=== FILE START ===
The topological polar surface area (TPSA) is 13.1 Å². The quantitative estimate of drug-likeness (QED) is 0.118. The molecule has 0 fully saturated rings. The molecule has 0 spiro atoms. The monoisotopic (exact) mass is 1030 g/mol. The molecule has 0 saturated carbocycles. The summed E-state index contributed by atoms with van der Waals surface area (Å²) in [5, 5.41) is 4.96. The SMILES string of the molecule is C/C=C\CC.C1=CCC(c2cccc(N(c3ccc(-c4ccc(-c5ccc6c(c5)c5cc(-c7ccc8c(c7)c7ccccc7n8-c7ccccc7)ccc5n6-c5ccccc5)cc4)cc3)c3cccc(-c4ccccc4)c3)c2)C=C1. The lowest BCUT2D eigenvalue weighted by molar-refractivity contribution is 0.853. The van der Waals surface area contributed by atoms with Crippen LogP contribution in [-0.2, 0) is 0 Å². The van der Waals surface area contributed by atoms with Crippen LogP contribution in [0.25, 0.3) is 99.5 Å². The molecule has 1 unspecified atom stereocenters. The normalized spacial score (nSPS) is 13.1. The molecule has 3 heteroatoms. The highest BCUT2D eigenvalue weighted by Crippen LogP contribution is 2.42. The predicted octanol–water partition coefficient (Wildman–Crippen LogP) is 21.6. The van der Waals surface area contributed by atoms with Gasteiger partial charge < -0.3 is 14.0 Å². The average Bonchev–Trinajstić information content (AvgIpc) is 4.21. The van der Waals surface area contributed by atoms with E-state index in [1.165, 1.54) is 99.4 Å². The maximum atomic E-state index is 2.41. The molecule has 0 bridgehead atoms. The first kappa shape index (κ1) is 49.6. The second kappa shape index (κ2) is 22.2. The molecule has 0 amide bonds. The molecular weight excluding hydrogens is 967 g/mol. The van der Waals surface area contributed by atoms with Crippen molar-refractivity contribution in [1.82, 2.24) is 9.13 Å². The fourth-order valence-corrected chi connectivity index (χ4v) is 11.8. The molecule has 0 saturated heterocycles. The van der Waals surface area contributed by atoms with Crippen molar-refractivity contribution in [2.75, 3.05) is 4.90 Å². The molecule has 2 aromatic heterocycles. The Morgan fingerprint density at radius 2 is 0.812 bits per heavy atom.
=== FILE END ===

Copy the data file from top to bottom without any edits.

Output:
The topological polar surface area (TPSA) is 13.1 Å². The quantitative estimate of drug-likeness (QED) is 0.118. The molecule has 0 fully saturated rings. The molecule has 0 spiro atoms. The monoisotopic (exact) mass is 1030 g/mol. The molecule has 0 saturated carbocycles. The summed E-state index contributed by atoms with van der Waals surface area (Å²) in [5, 5.41) is 4.96. The SMILES string of the molecule is C/C=C\CC.C1=CCC(c2cccc(N(c3ccc(-c4ccc(-c5ccc6c(c5)c5cc(-c7ccc8c(c7)c7ccccc7n8-c7ccccc7)ccc5n6-c5ccccc5)cc4)cc3)c3cccc(-c4ccccc4)c3)c2)C=C1. The lowest BCUT2D eigenvalue weighted by molar-refractivity contribution is 0.853. The van der Waals surface area contributed by atoms with Crippen LogP contribution in [-0.2, 0) is 0 Å². The van der Waals surface area contributed by atoms with Crippen LogP contribution in [0.25, 0.3) is 99.5 Å². The molecule has 1 unspecified atom stereocenters. The normalized spacial score (nSPS) is 13.1. The molecule has 3 heteroatoms. The highest BCUT2D eigenvalue weighted by Crippen LogP contribution is 2.42. The predicted octanol–water partition coefficient (Wildman–Crippen LogP) is 21.6. The van der Waals surface area contributed by atoms with Gasteiger partial charge < -0.3 is 14.0 Å². The average Bonchev–Trinajstić information content (AvgIpc) is 4.21. The van der Waals surface area contributed by atoms with E-state index in [1.165, 1.54) is 99.4 Å². The maximum atomic E-state index is 2.41. The molecule has 0 bridgehead atoms. The first kappa shape index (κ1) is 49.6. The second kappa shape index (κ2) is 22.2. The molecule has 0 amide bonds. The molecular weight excluding hydrogens is 967 g/mol. The van der Waals surface area contributed by atoms with Crippen molar-refractivity contribution in [1.82, 2.24) is 9.13 Å². The fourth-order valence-corrected chi connectivity index (χ4v) is 11.8. The molecule has 0 saturated heterocycles. The van der Waals surface area contributed by atoms with Crippen molar-refractivity contribution in [2.75, 3.05) is 4.90 Å². The molecule has 2 aromatic heterocycles. The Morgan fingerprint density at radius 2 is 0.812 bits per heavy atom.